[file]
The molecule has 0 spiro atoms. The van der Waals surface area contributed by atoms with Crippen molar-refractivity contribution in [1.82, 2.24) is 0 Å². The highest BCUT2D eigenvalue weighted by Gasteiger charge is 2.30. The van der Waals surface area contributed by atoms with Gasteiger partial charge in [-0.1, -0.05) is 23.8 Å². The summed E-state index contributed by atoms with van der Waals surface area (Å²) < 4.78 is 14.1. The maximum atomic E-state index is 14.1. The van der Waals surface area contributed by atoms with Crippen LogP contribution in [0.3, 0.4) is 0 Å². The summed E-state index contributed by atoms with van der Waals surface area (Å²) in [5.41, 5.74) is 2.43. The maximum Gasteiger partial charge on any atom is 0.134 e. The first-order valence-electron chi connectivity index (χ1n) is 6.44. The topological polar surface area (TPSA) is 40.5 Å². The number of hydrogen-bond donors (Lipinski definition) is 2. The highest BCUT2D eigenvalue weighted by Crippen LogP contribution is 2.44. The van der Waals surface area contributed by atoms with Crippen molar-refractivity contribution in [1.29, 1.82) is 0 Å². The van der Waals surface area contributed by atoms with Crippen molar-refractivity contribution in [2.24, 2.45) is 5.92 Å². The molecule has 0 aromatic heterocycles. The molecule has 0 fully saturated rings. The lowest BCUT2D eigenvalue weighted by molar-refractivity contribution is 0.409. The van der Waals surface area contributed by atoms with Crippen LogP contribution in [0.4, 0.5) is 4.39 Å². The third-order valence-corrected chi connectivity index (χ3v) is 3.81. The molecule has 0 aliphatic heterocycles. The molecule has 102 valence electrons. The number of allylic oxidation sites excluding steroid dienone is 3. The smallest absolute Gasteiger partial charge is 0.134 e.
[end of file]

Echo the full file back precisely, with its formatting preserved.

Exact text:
The molecule has 0 spiro atoms. The van der Waals surface area contributed by atoms with Crippen molar-refractivity contribution in [1.82, 2.24) is 0 Å². The highest BCUT2D eigenvalue weighted by Gasteiger charge is 2.30. The van der Waals surface area contributed by atoms with Gasteiger partial charge in [-0.1, -0.05) is 23.8 Å². The summed E-state index contributed by atoms with van der Waals surface area (Å²) < 4.78 is 14.1. The maximum atomic E-state index is 14.1. The van der Waals surface area contributed by atoms with Crippen LogP contribution in [0.3, 0.4) is 0 Å². The summed E-state index contributed by atoms with van der Waals surface area (Å²) in [5.41, 5.74) is 2.43. The maximum Gasteiger partial charge on any atom is 0.134 e. The first-order valence-electron chi connectivity index (χ1n) is 6.44. The topological polar surface area (TPSA) is 40.5 Å². The number of hydrogen-bond donors (Lipinski definition) is 2. The highest BCUT2D eigenvalue weighted by Crippen LogP contribution is 2.44. The van der Waals surface area contributed by atoms with Crippen molar-refractivity contribution in [1.29, 1.82) is 0 Å². The van der Waals surface area contributed by atoms with Crippen molar-refractivity contribution in [2.24, 2.45) is 5.92 Å². The molecule has 0 aromatic heterocycles. The molecule has 0 fully saturated rings. The lowest BCUT2D eigenvalue weighted by molar-refractivity contribution is 0.409. The van der Waals surface area contributed by atoms with Crippen LogP contribution in [0.4, 0.5) is 4.39 Å². The third-order valence-corrected chi connectivity index (χ3v) is 3.81. The molecule has 0 aliphatic heterocycles. The molecule has 102 valence electrons. The number of allylic oxidation sites excluding steroid dienone is 3. The smallest absolute Gasteiger partial charge is 0.134 e.